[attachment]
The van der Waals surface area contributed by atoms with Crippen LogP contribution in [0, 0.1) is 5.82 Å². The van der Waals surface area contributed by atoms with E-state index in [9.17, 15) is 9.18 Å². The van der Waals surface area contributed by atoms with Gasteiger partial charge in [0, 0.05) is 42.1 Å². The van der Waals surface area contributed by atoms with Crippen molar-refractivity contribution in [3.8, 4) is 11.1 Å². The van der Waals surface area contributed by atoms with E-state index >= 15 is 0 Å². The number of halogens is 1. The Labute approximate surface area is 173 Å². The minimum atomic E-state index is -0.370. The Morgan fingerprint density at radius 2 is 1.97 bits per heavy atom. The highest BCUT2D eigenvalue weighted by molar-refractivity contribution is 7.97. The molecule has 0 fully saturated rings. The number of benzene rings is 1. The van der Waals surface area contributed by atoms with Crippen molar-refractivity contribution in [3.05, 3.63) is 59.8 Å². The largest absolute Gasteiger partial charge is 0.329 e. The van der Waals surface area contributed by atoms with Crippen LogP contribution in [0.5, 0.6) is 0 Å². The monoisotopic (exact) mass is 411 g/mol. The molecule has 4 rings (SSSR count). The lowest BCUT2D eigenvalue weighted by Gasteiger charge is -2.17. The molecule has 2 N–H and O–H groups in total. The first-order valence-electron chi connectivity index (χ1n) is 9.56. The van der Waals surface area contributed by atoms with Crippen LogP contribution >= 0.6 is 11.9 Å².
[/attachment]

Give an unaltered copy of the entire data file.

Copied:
The van der Waals surface area contributed by atoms with Crippen LogP contribution in [0, 0.1) is 5.82 Å². The van der Waals surface area contributed by atoms with E-state index in [9.17, 15) is 9.18 Å². The van der Waals surface area contributed by atoms with Gasteiger partial charge in [0, 0.05) is 42.1 Å². The van der Waals surface area contributed by atoms with Crippen molar-refractivity contribution in [3.8, 4) is 11.1 Å². The van der Waals surface area contributed by atoms with E-state index >= 15 is 0 Å². The number of halogens is 1. The Labute approximate surface area is 173 Å². The minimum atomic E-state index is -0.370. The Morgan fingerprint density at radius 2 is 1.97 bits per heavy atom. The highest BCUT2D eigenvalue weighted by molar-refractivity contribution is 7.97. The molecule has 0 fully saturated rings. The number of benzene rings is 1. The van der Waals surface area contributed by atoms with Crippen molar-refractivity contribution in [3.05, 3.63) is 59.8 Å². The largest absolute Gasteiger partial charge is 0.329 e. The van der Waals surface area contributed by atoms with Crippen LogP contribution in [0.5, 0.6) is 0 Å². The monoisotopic (exact) mass is 411 g/mol. The molecule has 4 rings (SSSR count). The lowest BCUT2D eigenvalue weighted by Gasteiger charge is -2.17. The molecule has 2 N–H and O–H groups in total. The first-order valence-electron chi connectivity index (χ1n) is 9.56. The van der Waals surface area contributed by atoms with Crippen LogP contribution >= 0.6 is 11.9 Å².